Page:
Sophocles with an absurdist suffix: Sideshow makes its doubly daring case for ‘Antigonick’
“Antigonick,” translated and adapted by Anne Carson from Sophocles’ “Antigone,” produced by Sideshow Theatre at Victory Gardens Theater through April 5. ★★★★
By Lawrence B. Johnson
It is a breathtaking coup de théâtre, Sideshow Theatre’s time-altering, mind-bending double take on Anne Carson’s bizarre translation of Sophocles’ classic Greek tragedy “Antigone.”
Carson’s free-wheeling spin on the original might be called translating forward. She tosses in anachronistic references along with a sly, straight-faced component of utter nonsense that dares the audience to buy it or even comprehend it.
And as if that were not enough, director Jonathan L. Green further flummoxes expectations by reassigning roles across gender. Not once, but twice. No sooner does the play end, than it begins again – with all the actors switching to different roles, again without regard to gender convention. The experience is absolutely fascinating.
In Sophocles’ “Antigone,” two brothers have killed each other during a fierce political uprising in the city-state of Thebes. One brother, Eteocles, died fighting for the established order; his brother, Polyneices, perished as a rebel. Their sister Antigone wants to bury both of them, but Kreon, king of Thebes, forbids the burial of an enemy of the state: Polyneices’ corpse must be left where he fell on the field of battle, food for vultures and jackals.
Antigone, arguing that the law of the gods supersedes human law, defies Kreon and buries Polyneices, ceremonially spreading dust over his body. But she is caught in the act and brought before Kreon, who summarily orders her death.
At first, the citizens (Chorus) support Kreon, but when the blind prophet Teiresias reports that the gods have shown their disapproval, the people urge Kreon to relent. Too late, he revokes his sentence: Antigone has hanged herself, and Kreon’s son Haimon, betrothed to Antigone, then kills himself in despair; whereupon the king’s wife, Eurydike, takes her own life as well.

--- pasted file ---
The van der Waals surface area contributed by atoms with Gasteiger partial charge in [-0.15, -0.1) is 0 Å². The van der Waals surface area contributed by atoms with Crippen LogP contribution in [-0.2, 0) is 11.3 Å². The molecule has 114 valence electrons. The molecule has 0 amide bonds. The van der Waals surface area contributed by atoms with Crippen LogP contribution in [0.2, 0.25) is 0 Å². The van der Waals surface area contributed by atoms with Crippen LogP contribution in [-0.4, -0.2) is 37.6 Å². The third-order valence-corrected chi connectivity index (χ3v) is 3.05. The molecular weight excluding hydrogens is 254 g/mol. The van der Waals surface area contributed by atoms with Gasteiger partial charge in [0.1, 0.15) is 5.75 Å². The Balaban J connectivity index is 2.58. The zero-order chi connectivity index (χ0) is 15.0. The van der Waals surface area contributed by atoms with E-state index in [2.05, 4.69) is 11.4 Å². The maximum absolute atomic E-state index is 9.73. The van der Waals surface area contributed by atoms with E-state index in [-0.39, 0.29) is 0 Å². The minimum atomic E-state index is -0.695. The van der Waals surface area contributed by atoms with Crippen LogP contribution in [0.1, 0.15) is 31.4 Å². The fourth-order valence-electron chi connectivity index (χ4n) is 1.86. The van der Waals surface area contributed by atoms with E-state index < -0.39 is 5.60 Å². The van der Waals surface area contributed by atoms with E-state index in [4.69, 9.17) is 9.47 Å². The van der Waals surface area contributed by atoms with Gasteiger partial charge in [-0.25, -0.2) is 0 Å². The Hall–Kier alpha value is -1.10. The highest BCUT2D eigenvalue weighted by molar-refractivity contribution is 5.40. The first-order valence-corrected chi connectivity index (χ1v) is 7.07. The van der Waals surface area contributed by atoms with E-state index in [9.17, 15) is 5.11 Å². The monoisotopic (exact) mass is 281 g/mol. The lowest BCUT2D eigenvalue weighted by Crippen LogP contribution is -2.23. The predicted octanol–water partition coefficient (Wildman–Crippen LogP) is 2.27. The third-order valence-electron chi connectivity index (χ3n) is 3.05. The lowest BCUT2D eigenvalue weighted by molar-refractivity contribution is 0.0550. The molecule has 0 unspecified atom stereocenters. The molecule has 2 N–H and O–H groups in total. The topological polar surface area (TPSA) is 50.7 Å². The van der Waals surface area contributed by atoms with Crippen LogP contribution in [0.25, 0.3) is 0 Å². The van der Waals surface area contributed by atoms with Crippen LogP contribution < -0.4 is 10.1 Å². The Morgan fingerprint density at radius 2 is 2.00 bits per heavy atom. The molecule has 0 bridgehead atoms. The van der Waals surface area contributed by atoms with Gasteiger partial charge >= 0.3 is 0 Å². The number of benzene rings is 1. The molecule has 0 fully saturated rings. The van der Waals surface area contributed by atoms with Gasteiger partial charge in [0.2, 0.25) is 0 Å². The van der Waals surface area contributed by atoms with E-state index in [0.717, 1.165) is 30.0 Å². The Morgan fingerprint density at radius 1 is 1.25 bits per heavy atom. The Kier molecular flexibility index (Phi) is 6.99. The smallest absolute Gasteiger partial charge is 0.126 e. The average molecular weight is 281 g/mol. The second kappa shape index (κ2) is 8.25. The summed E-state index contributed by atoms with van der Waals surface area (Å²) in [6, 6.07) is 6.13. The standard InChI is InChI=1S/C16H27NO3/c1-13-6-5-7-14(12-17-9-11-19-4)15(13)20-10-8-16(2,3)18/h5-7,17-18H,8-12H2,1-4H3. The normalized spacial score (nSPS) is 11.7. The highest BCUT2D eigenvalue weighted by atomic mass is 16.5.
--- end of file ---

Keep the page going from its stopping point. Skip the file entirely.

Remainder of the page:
Kreon, devastated by the rapid sequence of events, must live with what his arrogance, his hubris, has wrought.
What Carson has evoked in her translation is Sophocles’ play as it might have been reconsidered by Beckett and Ionesco over drinks. It is absurdist, but by no means ridiculous.
The title gives the first hint that this is not going to be the “Antigone” that won a Tony back in old Athens: It’s that pregnant suffix “nick,” now appended to Antigone’s name. It might suggest our girl has been re-imagined as transgender, but that’s not the case. Translator Carson’s nick is more about time: Indeed, there’s a silent character called Nick who, in this production, tends to a metronome, that relentless minder of time’s nicks.
And the Chorus chants about the nick of time. When Kreon finally decides to allow Polyneices to be buried, and to spare Antigone, he attends first to the burial – to appease the annoyed gods as hastily as possible – and then goes to release Antigone, only to find that she has just hanged herself. You can’t undo time, not such much as a nick of it.
Carson warps and augments Sophocles’ text at her pleasure. When Kreon’s wife Eurydike (played with resigned subservience by David Prete) first speaks, she says: “This is Eurydike’s monologue. It’s her only speech in the play. You may not know who she is. That’s OK.”
The translation is peppered with loopy conceits: Someone describes the arrival of Kreon, “rowing his powerboat.” Another time, Antigone’s betrothed Haimon declares: “There is talk, there are shadows. This girl here. I posit a lacuna – this girl does not deserve to die.” Does Haimon know the meaning of lacuna?
And one character or another keeps chiming in to paraphrase Georg Wilhelm Hegel, the early 19th-century German idealist philosopher who saw Antigone as a symbol of the ethical value of the family versus the state.
The blazing star in all this is Ann James, first as Kreon and then as Antigone, though you don’t see it coming in either instance. She makes a terrifying, Stalin-like Kreon, proud, willful, threatening. James then turns 180 degrees to become the compassionate girl, Antigone herself, who just wants a proper burial for both of her brothers.
And what a changed atmosphere that switch produces as David Prete moves from Eurydike into the role of Kreon, who now appears before us as a firm but gentle tyrant, the Platonic ideal of the philosopher king.
Amid a focused, disciplined and credible ensemble, Lona Livingston also stands out as the authoritative first voice of the chanting Chorus, and Anu Bhatt’s composed and articulate Antigone makes a persuasive appeal for common decency. Set designer Yu Shibagaki and lighting designer William Kirkham likewise make key contributions to a drama that holds you in thrall to the last syllable – twice.
- Performance location, dates and times: Details at TheatreinChicago.com
- The inscrutable brilliance of Anne Carson: Read the New York Times interview